MCEBO DLAMINI: Why SA should value the tradition of the monarch

MCEBO DLAMINI: Why SA should value the tradition of the monarch


Perhaps it is important to make this clear. To believe in tradition or to find value in what tradition is does not mean to be stuck in the past.

There are a significant number of people who are under the false impression that if one values culture, that particular person is stagnant or does not appreciate that the world is constantly evolving and that adaptation to that evolution is important.

One believes in tradition for many positive reasons. Most important is that without a thorough understanding of traditions, we have no understanding of ourselves. Someone without an appreciation of their traditions is without an appreciation of their culture and of their history.

This is why I think it is important that we guard our traditions at all times. This does not mean we cease to critique them where they are flawed. Indeed, we do, but we also protect them where they are unjustifiably attacked.

Here I want to be bold and speculate that quite a significant number of people who exist within urban settings find no value in the monarchs in South Africa. On social media many have voiced how they believe that the position of the monarch is obsolete and plays no significant role.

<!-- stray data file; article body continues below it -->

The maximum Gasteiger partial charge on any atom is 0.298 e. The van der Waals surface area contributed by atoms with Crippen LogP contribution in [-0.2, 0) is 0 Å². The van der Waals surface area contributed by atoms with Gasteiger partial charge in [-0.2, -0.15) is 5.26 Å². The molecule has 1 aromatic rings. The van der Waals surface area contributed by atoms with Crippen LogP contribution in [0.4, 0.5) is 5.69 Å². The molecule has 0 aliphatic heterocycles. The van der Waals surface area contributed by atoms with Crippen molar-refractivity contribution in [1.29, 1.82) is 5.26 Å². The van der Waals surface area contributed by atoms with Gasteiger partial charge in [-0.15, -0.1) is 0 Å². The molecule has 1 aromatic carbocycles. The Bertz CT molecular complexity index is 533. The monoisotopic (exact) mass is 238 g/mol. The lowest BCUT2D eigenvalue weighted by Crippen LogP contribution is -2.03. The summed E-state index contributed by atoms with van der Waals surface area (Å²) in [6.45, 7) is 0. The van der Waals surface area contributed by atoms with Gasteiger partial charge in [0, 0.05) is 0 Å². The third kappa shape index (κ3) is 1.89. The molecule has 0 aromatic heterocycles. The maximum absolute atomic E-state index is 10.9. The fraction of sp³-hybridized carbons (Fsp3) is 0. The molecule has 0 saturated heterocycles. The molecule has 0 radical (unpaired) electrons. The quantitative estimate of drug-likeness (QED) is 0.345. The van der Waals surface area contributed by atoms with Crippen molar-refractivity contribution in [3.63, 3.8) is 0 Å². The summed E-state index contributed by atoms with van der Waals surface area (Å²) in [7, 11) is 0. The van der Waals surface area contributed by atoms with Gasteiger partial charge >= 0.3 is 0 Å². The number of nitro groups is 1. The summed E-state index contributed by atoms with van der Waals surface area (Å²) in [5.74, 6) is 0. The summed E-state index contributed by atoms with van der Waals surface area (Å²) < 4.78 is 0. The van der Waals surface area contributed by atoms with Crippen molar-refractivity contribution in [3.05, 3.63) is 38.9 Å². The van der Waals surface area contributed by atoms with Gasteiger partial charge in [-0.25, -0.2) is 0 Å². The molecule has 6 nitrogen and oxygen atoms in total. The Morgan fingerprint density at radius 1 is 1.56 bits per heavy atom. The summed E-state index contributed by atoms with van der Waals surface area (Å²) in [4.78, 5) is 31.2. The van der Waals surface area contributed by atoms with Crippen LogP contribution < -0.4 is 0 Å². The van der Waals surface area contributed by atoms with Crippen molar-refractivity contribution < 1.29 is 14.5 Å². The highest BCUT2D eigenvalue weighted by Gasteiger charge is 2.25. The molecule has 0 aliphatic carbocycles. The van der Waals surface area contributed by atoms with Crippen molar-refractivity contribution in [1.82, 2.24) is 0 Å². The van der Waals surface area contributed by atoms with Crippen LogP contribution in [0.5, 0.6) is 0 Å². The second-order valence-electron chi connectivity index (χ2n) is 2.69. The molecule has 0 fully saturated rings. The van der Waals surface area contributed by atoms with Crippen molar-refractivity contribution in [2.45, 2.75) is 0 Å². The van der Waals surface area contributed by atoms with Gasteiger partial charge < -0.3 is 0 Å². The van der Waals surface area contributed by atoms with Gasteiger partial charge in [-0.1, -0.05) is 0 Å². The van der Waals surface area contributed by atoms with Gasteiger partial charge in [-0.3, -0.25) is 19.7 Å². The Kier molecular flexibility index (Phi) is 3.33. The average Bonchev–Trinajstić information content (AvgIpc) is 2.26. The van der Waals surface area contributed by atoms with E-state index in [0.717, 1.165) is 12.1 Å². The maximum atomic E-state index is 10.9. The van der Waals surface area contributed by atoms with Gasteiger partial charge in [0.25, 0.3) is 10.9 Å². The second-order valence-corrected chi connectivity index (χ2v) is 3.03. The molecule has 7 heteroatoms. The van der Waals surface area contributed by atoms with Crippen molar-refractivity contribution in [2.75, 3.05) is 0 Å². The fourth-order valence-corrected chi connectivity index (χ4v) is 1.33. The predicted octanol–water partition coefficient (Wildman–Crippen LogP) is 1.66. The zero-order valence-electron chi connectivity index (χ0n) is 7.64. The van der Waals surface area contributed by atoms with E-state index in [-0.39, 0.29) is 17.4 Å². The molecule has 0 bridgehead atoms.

This is quite disturbing if one thinks seriously about how central monarchs are in the preservation of our tradition and culture as people of South Africa. They are not only important as a repository from which we can trace our belonging, but it is an important form of governance. It still plays an important role for people who live in the rural areas.

Now it is not surprising that the people who critique it exist within urban settings; the most westernised parts of our land. It is in these urban setting that whiteness is on the face of black people, dictating everything from what they eat to what they think. Why then would they support the concept of the monarch, which is perhaps the only remaining relic of how black people were organised.

I also want to mention my suspicion of the ANC not taking seriously the monarch - particularly the Zulu monarch - as a symbol of disregard for culture and tradition.

The insistence of the ANC for the budget of the monarch must not be read at surface level. It is very well if they want these cuts so that more resources can be delivered to the people, but it is highly doubtful.

If that was the case, why have they failed to call for wealth tax? Why would they only see only the expenditure of the monarch as wasteful when there are CEOs who make billions through the exploitation of black labour?

Even worse, if they are worried about funds which are allocated necessarily, they should have called for the decrease of the salaries of government officials. They should call for cutting of the benefits of already-corrupt officials.

We must be able to think through the smokescreen. Things are not always what they seem and as leaders and thinkers, we must continue to probe until we get a satisfactory understanding.

Here I am not blindly defending the tradition of the monarch, but trying to understand why there so much effort in making it seem unimportant or just a money-wasting institution.

In all parts of the world, monarchs are respected and guarded, except by us in Africa. What could be the cause of this?

Mcebo Dlamini is a former leader of student protests at Wits University.

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